Electronic packages, such as electronic control modules, generally contain fabricated electrical circuitry including electronic components such as transistors and resistors. The circuitry conducts electrical current which, in turn, generates thermal energy (i.e., heat) within the electronic package. Excessive heat build-up within certain electronic packages and other components within a module may lead to adverse effects including electrical circuit failure. Thus, it is desirable to dissipate heat away from the electronic package.

Many electronic packages employ semiconductor devices in the form of a flip chip. Some conventional techniques for dissipating thermal energy from the electronic package employ a thermally conductive heat sink supported in contact with the package via clamps, or directly mount the heat sink onto a printed circuit board. One approach for conducting heat from a flip chip is disclosed in U.S. Pat. No. 6,180,436, the entire disclosure of which is hereby incorporated herein by reference. The aforementioned approach employs a flip chip mounted on a flexible substrate, having a heat-conductive member brought into thermal contact with one surface of the flip chip, and a biasing member for biasing the one surface of the flip chip against the heat-conductive member.

While conventional approaches generally suffice to dissipate some of the thermal energy (heat) away from the semiconductor device, many approaches do not offer optimal heat dissipation. For example, many approaches achieve a substantial amount of heat dissipation in one general direction, primarily by placing a heat sink in thermal contact with one surface of the semiconductor device. While some additional heat dissipation may be achieved in other directions through air or some other medium exhibiting poor thermal conductivity, such heat dissipation is generally minimal. The resultant heat dissipation realized in many conventional semiconductor packages results in size and power limitations.

Accordingly, it is therefore desirable to provide for a semiconductor device and heat sink package and method of dissipating thermal energy (heat) away from the flip chip semiconductor device in an optimal manner.

SUMMARY OF THE INVENTION

According to one aspect of the present invention, an electronic package having enhanced heat dissipation is provided. The package includes a substrate having electrical conductors thereon and a flip chip mounted to the substrate. The flip chip has a first surface, solder bumps on the first surface, and a second surface oppositely disposed from the first surface. The flip chip is mounted to the substrate such that the solder bumps are registered with the conductors on the substrate. The package further includes a heat sink in heat transfer relationship with the second surface of the flip chip. The heat sink includes a cavity formed in a region adjacent to the flip chip.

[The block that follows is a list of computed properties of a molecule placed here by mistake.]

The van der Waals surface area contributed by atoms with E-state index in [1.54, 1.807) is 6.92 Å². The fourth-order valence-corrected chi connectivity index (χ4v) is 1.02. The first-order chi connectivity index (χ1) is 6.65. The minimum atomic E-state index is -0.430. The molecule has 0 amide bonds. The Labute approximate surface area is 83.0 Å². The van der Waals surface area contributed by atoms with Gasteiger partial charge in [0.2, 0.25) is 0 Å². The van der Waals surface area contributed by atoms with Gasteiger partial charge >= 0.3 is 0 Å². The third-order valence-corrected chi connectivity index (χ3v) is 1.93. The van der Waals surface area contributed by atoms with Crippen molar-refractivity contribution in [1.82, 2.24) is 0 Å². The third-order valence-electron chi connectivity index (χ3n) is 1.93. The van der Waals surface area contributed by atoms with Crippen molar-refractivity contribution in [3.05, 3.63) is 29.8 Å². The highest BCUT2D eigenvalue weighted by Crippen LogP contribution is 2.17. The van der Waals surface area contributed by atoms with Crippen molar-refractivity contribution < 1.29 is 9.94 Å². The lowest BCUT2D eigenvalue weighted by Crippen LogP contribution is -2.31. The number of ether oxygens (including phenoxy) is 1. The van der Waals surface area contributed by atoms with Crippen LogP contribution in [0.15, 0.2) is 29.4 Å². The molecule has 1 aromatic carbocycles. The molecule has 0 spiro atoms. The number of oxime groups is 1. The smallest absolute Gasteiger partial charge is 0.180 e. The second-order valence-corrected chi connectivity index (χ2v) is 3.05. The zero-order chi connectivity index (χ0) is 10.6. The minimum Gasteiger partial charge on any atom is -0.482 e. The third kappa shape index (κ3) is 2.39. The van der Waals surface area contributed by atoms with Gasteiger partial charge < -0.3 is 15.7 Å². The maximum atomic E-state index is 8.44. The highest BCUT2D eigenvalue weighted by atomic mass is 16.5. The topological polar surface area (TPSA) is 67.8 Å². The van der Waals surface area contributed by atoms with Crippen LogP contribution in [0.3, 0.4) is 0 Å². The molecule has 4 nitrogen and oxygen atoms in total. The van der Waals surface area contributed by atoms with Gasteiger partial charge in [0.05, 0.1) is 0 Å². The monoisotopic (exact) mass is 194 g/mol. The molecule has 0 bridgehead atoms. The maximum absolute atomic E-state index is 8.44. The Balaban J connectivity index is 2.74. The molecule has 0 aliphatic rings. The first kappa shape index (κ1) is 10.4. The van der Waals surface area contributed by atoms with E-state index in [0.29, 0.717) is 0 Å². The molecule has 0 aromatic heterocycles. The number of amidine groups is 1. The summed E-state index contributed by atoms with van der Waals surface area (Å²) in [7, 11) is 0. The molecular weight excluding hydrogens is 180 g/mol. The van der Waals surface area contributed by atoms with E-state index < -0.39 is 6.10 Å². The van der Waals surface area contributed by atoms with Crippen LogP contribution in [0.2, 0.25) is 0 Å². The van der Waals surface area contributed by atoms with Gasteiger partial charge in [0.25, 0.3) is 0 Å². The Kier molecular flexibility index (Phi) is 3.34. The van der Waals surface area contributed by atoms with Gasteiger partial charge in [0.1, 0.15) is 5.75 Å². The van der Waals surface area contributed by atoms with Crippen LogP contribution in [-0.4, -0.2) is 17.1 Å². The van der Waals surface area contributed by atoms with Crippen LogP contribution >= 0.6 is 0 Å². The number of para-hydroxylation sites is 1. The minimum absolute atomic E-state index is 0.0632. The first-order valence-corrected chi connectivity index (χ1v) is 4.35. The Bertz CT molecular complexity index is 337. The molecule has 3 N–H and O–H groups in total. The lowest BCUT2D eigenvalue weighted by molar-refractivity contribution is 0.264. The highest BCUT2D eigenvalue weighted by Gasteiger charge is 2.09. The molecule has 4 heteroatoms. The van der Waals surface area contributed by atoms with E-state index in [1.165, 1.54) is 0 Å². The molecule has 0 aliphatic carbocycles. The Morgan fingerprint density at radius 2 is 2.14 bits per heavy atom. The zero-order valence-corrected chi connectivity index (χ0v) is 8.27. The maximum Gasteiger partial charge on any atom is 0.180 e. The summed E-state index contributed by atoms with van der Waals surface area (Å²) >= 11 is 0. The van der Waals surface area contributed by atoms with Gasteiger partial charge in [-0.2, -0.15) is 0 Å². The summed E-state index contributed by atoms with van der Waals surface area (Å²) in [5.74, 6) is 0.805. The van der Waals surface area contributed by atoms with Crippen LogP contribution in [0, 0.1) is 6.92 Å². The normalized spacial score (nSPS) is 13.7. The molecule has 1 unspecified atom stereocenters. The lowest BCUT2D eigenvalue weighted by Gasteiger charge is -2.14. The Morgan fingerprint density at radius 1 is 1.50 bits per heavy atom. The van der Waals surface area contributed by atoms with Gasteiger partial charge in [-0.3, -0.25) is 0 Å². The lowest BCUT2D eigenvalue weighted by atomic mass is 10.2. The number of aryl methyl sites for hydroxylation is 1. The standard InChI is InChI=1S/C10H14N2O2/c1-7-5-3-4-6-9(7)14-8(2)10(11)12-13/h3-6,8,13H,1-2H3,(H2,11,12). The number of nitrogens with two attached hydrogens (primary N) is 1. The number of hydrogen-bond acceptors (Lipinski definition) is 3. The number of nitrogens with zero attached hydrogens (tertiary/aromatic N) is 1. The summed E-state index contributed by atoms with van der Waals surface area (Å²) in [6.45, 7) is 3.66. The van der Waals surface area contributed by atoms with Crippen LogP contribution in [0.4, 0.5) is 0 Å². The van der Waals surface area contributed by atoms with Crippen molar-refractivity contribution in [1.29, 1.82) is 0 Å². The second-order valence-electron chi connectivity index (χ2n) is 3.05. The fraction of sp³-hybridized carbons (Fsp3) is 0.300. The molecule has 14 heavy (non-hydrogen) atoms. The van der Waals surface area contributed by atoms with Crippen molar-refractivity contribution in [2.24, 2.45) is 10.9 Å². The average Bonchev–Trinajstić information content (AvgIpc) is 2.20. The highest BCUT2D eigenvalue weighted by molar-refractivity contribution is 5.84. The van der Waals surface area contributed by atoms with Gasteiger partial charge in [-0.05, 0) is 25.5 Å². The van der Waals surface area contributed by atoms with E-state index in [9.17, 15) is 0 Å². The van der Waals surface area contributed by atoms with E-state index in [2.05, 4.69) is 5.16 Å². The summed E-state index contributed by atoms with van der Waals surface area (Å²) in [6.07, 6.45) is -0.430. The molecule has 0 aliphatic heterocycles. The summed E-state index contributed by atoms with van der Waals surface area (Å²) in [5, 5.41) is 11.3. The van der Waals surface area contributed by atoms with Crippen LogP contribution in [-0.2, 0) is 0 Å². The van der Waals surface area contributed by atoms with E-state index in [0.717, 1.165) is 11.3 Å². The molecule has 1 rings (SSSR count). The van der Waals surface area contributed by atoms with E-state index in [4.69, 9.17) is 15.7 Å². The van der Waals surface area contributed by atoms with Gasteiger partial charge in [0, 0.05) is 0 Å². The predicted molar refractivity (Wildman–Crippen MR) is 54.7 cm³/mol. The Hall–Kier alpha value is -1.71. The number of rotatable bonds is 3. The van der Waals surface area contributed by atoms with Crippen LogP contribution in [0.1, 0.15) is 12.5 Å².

According to a further aspect of the present invention, a method of conducting heat from a flip chip is provided. The method includes the steps of providing a substrate having electrical conductors thereon, and mounting a flip chip to the substrate. The flip chip has a first surface, solder bumps on the first surface, and a second surface oppositely disposed from the first surface. The flip chip is mounted to the substrate such that the solder bumps are registered with the conductors on the substrate. The method further includes the step of attaching a heat sink in heat transfer relationship to the second surface of the heat sink, wherein the heat sink has a cavity formed in a region adjacent to the flip chip. In yet a further aspect of the invention, a thermally conductive material is disposed at least partially within the cavity in the heat sink.

These and other features, advantages and objects of the present invention will be further understood and appreciated by those skilled in the art by reference to the following specification, claims and appended drawings.

BRIEF DESCRIPTION OF THE DRAWINGS